New companies. New ideas. New format.
Change seems to be a theme this month for HYPERDRIVE, Communitech's startup accelerator, as it welcomes its third cohort of startups. But it isn’t just the people, products and pitches that account for the difference in HYPERDRIVE.
The program itself sports a refined look heading into its second year. HYPERDRIVE based the changes on feedback from the 18 startups that formed the first two cohorts.
""We try to operate HYPERDRIVE just like a startup,"" says Doug Cooper, HYPERDRIVE's Managing Director. ""There are some things that will continue on because they work well, and there will be some things that we have to tweak.""
The big news is that HYPERDRIVE is lengthening the program to six months. The first three months continue to be the intensive validation ""sprint"" supported by great community mentors and coaches. The next three months shifts the emphasis to sales and marketing growth and raising capital.
As an added bonus, companies now have the option of staying longer in the HYPERDRIVE space. As part of the program, HYPERDRIVE companies continue to have access to the great programming Communitech has developed.
Communitech has built a strong set of programs over the past 15 years and this provides HYPERDRIVE cohorts with a unique one-of-a-kind advantage. After six months, cohort companies “graduate” into a vibrant ecosystem, complete with Communitech programming and services.
Among other changes:
Two key activities have been moved on the calendar for cohort companies.
- HYPERDRIVE is adding a Toronto Demo Day which will take place in November. The Waterloo Region Demo Day is Oct. 18.
- The New York trip to meet potential investors and customers will now occur in the second half of the six-month period. It’s set for Dec. 3rd
The creation of a HYPERDRIVE advisory board to keep a critical eye on the program and suggest improvements.
Cooper filled in the details in an interview:
What's the thinking behind extending the validation/efficiency period to six months?
We have realized for a while that traditional seed-accelerators don’t go far enough. Companies need to transition into a sales and marketing mindset as soon as they have validated their business model – which is why we are extending the program to six months.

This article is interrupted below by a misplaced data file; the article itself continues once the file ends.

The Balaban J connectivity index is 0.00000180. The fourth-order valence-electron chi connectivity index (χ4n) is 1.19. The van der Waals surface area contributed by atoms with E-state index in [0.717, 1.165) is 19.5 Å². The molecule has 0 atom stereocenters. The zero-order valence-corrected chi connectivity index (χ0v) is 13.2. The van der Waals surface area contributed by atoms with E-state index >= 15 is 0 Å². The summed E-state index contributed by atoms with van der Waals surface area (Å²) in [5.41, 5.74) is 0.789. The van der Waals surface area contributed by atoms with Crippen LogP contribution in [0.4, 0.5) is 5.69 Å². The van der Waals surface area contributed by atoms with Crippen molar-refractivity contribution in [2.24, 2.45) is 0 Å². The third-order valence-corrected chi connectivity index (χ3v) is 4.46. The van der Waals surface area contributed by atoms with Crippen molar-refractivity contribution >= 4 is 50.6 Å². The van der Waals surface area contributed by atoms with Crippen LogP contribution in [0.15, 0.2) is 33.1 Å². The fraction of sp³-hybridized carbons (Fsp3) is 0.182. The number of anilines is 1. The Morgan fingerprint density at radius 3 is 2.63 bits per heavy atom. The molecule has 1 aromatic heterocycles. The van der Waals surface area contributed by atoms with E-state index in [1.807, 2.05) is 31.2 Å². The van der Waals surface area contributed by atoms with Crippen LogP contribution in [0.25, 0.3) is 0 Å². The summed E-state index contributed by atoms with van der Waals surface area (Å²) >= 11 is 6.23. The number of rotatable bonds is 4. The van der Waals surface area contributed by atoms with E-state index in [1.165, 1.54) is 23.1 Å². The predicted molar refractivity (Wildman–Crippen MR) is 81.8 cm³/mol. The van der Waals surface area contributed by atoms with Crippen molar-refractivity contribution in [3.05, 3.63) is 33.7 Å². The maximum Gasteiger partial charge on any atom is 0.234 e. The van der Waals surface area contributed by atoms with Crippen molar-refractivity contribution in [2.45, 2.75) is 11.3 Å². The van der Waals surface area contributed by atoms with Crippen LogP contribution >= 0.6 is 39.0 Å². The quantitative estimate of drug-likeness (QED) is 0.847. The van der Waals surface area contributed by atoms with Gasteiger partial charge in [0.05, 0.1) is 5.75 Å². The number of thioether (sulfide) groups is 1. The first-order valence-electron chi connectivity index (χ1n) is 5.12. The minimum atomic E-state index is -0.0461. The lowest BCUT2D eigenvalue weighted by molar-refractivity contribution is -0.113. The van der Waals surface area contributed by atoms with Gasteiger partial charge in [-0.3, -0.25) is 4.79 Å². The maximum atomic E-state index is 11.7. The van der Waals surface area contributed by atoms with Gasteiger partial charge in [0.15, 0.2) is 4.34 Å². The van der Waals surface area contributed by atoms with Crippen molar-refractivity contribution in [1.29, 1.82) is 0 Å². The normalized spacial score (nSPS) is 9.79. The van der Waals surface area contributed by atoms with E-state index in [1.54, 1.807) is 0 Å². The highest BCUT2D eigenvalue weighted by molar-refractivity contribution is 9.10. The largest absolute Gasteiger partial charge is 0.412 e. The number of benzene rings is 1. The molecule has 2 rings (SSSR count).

Series A money doesn't come in until you have a proven business model. In order to do that, you really have to demonstrate that you can go from a few pilot customers to many paying customers, and you can do that predictably.
How are the changes being made?
We have increased the use of best-of-breed tools such as Steve Blank’s business-model canvas and Startup Genome to increase the effectiveness of the program and allow ourselves to be more data-driven.
We have also realized that companies need more opportunity to meet, build a dialogue and get feedback on their businesses from the investment community -- right from the beginning of the sprint.
How are you strengthening the relationship with investors?
We want to engage with investors much earlier. In the process of seeking investment, it's important to understand the kinds of companies investors look for, and get feedback. The feedback process over the course of six months, we believe, will help companies get to a much better investment network and much higher likelihood of getting the right investment.
So we'll do things like have an investor event where companies from all the cohorts are brought in contact with the investment community in an informal manner.
They can talk about their company, talk about what investors have invested in in the past, the kinds of things investors like. It's not an I-need-money-now sort of discussion, more of a getting to know each other.
Why have the New York trip follow Demo Day?
The trip to New York used to happen right before our local Demo Day, but it was becoming troublesome because it took the focus off their investment pitches. Now we’ve moved New York so that it sits in the efficiency phase, which is good because a lot of companies use the trip to New York to find clientele and test their value propositions.
Will there be other changes in the future?
At the end of every cohort, we will interview the companies to get a sense of what things worked -- and what didn't work so well for them -- and review that with our advisory board, as well as among ourselves. I don't think you can make this a static program. I think it will be naturally different with each cohort, and hopefully much better with each cohort.